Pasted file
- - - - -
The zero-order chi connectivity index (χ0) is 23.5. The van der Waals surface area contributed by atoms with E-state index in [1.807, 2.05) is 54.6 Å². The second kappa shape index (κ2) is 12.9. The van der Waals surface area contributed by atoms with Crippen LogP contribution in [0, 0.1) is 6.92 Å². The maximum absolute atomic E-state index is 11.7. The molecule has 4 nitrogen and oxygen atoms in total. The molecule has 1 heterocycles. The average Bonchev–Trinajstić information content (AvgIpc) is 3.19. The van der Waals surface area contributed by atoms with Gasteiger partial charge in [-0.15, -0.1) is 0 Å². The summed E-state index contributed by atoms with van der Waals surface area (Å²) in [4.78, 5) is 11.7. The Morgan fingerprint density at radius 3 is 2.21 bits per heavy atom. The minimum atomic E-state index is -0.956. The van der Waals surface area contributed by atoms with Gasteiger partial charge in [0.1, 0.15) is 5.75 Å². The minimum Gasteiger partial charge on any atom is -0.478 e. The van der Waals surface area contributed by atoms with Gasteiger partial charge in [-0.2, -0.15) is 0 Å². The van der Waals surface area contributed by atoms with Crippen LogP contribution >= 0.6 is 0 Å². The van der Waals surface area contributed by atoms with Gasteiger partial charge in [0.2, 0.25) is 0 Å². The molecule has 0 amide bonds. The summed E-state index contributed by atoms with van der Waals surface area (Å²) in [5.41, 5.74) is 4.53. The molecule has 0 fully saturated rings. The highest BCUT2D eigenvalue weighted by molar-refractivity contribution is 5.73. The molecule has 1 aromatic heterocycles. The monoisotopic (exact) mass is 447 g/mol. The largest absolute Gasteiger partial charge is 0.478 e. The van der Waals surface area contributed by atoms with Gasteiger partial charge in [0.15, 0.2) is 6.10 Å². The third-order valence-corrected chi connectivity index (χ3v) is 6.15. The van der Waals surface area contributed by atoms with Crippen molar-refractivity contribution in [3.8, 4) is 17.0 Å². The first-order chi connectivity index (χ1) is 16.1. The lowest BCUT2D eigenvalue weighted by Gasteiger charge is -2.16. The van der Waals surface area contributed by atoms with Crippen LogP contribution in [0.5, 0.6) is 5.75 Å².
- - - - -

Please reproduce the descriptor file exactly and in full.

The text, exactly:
The zero-order chi connectivity index (χ0) is 23.5. The van der Waals surface area contributed by atoms with E-state index in [1.807, 2.05) is 54.6 Å². The second kappa shape index (κ2) is 12.9. The van der Waals surface area contributed by atoms with Crippen LogP contribution in [0, 0.1) is 6.92 Å². The maximum absolute atomic E-state index is 11.7. The molecule has 4 nitrogen and oxygen atoms in total. The molecule has 1 heterocycles. The average Bonchev–Trinajstić information content (AvgIpc) is 3.19. The van der Waals surface area contributed by atoms with Gasteiger partial charge in [-0.15, -0.1) is 0 Å². The summed E-state index contributed by atoms with van der Waals surface area (Å²) in [4.78, 5) is 11.7. The Morgan fingerprint density at radius 3 is 2.21 bits per heavy atom. The minimum atomic E-state index is -0.956. The van der Waals surface area contributed by atoms with Gasteiger partial charge in [0.1, 0.15) is 5.75 Å². The minimum Gasteiger partial charge on any atom is -0.478 e. The van der Waals surface area contributed by atoms with Gasteiger partial charge in [-0.2, -0.15) is 0 Å². The van der Waals surface area contributed by atoms with Crippen LogP contribution >= 0.6 is 0 Å². The van der Waals surface area contributed by atoms with Gasteiger partial charge in [0.2, 0.25) is 0 Å². The molecule has 0 amide bonds. The summed E-state index contributed by atoms with van der Waals surface area (Å²) in [5.41, 5.74) is 4.53. The molecule has 0 fully saturated rings. The highest BCUT2D eigenvalue weighted by molar-refractivity contribution is 5.73. The molecule has 1 aromatic heterocycles. The monoisotopic (exact) mass is 447 g/mol. The largest absolute Gasteiger partial charge is 0.478 e. The van der Waals surface area contributed by atoms with Gasteiger partial charge in [0.15, 0.2) is 6.10 Å². The third-order valence-corrected chi connectivity index (χ3v) is 6.15. The van der Waals surface area contributed by atoms with Crippen molar-refractivity contribution in [3.8, 4) is 17.0 Å². The first-order chi connectivity index (χ1) is 16.1. The lowest BCUT2D eigenvalue weighted by Gasteiger charge is -2.16. The van der Waals surface area contributed by atoms with Crippen LogP contribution in [0.5, 0.6) is 5.75 Å².